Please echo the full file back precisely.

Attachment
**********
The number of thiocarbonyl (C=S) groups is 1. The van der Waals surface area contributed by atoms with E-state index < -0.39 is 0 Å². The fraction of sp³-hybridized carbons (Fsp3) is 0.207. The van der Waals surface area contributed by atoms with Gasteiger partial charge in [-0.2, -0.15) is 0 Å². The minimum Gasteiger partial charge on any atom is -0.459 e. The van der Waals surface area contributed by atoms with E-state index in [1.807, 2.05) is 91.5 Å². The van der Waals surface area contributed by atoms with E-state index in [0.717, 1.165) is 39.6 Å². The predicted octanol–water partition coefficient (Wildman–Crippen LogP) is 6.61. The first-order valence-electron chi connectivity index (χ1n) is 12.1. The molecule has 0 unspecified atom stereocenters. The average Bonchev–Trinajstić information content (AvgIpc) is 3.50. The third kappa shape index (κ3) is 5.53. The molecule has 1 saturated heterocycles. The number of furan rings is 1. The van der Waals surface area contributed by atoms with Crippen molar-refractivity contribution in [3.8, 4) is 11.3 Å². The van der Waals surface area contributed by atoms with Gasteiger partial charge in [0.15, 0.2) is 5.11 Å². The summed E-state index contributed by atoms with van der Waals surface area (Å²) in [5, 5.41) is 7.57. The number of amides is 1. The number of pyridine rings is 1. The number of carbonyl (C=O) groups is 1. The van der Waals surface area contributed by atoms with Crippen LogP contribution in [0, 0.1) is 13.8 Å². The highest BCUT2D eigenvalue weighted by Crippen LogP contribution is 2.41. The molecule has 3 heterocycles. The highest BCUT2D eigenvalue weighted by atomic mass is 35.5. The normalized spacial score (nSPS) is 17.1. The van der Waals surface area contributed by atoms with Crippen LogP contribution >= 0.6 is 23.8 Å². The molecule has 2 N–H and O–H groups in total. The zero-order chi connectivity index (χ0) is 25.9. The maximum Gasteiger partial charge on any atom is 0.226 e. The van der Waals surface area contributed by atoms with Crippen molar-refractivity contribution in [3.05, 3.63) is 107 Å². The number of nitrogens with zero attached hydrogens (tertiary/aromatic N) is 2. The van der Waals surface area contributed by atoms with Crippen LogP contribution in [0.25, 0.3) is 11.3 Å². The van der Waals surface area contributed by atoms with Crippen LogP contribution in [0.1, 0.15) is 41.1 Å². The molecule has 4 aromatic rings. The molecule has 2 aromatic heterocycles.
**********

The number of thiocarbonyl (C=S) groups is 1. The van der Waals surface area contributed by atoms with E-state index < -0.39 is 0 Å². The fraction of sp³-hybridized carbons (Fsp3) is 0.207. The van der Waals surface area contributed by atoms with Gasteiger partial charge in [-0.2, -0.15) is 0 Å². The minimum Gasteiger partial charge on any atom is -0.459 e. The van der Waals surface area contributed by atoms with E-state index in [1.807, 2.05) is 91.5 Å². The van der Waals surface area contributed by atoms with E-state index in [0.717, 1.165) is 39.6 Å². The predicted octanol–water partition coefficient (Wildman–Crippen LogP) is 6.61. The first-order valence-electron chi connectivity index (χ1n) is 12.1. The molecule has 0 unspecified atom stereocenters. The average Bonchev–Trinajstić information content (AvgIpc) is 3.50. The third kappa shape index (κ3) is 5.53. The molecule has 1 saturated heterocycles. The number of furan rings is 1. The van der Waals surface area contributed by atoms with Crippen molar-refractivity contribution in [3.8, 4) is 11.3 Å². The van der Waals surface area contributed by atoms with Gasteiger partial charge in [0.15, 0.2) is 5.11 Å². The summed E-state index contributed by atoms with van der Waals surface area (Å²) in [5, 5.41) is 7.57. The number of amides is 1. The number of pyridine rings is 1. The number of carbonyl (C=O) groups is 1. The van der Waals surface area contributed by atoms with Crippen LogP contribution in [0, 0.1) is 13.8 Å². The highest BCUT2D eigenvalue weighted by Crippen LogP contribution is 2.41. The molecule has 3 heterocycles. The highest BCUT2D eigenvalue weighted by atomic mass is 35.5. The normalized spacial score (nSPS) is 17.1. The van der Waals surface area contributed by atoms with Crippen LogP contribution >= 0.6 is 23.8 Å². The molecule has 2 N–H and O–H groups in total. The zero-order chi connectivity index (χ0) is 25.9. The maximum Gasteiger partial charge on any atom is 0.226 e. The van der Waals surface area contributed by atoms with Crippen molar-refractivity contribution in [3.05, 3.63) is 107 Å². The number of nitrogens with zero attached hydrogens (tertiary/aromatic N) is 2. The van der Waals surface area contributed by atoms with Crippen LogP contribution in [0.25, 0.3) is 11.3 Å². The van der Waals surface area contributed by atoms with Crippen LogP contribution in [0.1, 0.15) is 41.1 Å². The molecule has 4 aromatic rings. The molecule has 2 aromatic heterocycles.